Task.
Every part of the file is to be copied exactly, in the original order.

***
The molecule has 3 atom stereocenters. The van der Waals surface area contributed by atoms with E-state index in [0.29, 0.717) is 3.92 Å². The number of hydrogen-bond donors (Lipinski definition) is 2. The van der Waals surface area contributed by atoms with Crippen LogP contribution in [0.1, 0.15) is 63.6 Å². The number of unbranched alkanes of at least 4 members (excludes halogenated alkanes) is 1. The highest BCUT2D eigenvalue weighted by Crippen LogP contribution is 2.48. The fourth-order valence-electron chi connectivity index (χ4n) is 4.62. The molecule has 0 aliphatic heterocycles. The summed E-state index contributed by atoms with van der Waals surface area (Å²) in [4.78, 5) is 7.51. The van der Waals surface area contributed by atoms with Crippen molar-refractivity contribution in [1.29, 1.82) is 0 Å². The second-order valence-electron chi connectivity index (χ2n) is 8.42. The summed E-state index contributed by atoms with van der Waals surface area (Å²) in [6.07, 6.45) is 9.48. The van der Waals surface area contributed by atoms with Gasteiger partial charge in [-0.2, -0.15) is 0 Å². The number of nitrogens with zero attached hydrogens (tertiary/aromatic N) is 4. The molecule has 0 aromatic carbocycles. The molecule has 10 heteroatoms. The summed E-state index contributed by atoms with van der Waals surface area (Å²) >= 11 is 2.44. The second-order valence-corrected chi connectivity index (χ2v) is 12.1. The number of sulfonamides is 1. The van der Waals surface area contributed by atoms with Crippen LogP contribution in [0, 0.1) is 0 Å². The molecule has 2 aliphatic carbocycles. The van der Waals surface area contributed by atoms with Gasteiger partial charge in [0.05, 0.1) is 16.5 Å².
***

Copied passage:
The molecule has 3 atom stereocenters. The van der Waals surface area contributed by atoms with E-state index in [0.29, 0.717) is 3.92 Å². The number of hydrogen-bond donors (Lipinski definition) is 2. The van der Waals surface area contributed by atoms with Crippen LogP contribution in [0.1, 0.15) is 63.6 Å². The number of unbranched alkanes of at least 4 members (excludes halogenated alkanes) is 1. The highest BCUT2D eigenvalue weighted by Crippen LogP contribution is 2.48. The fourth-order valence-electron chi connectivity index (χ4n) is 4.62. The molecule has 0 aliphatic heterocycles. The summed E-state index contributed by atoms with van der Waals surface area (Å²) in [4.78, 5) is 7.51. The van der Waals surface area contributed by atoms with Crippen molar-refractivity contribution in [1.29, 1.82) is 0 Å². The second-order valence-electron chi connectivity index (χ2n) is 8.42. The summed E-state index contributed by atoms with van der Waals surface area (Å²) in [6.07, 6.45) is 9.48. The van der Waals surface area contributed by atoms with Gasteiger partial charge in [-0.2, -0.15) is 0 Å². The number of nitrogens with zero attached hydrogens (tertiary/aromatic N) is 4. The molecule has 0 aromatic carbocycles. The molecule has 10 heteroatoms. The summed E-state index contributed by atoms with van der Waals surface area (Å²) >= 11 is 2.44. The second-order valence-corrected chi connectivity index (χ2v) is 12.1. The number of sulfonamides is 1. The van der Waals surface area contributed by atoms with Crippen LogP contribution in [0, 0.1) is 0 Å². The molecule has 2 aliphatic carbocycles. The van der Waals surface area contributed by atoms with Gasteiger partial charge in [0.05, 0.1) is 16.5 Å².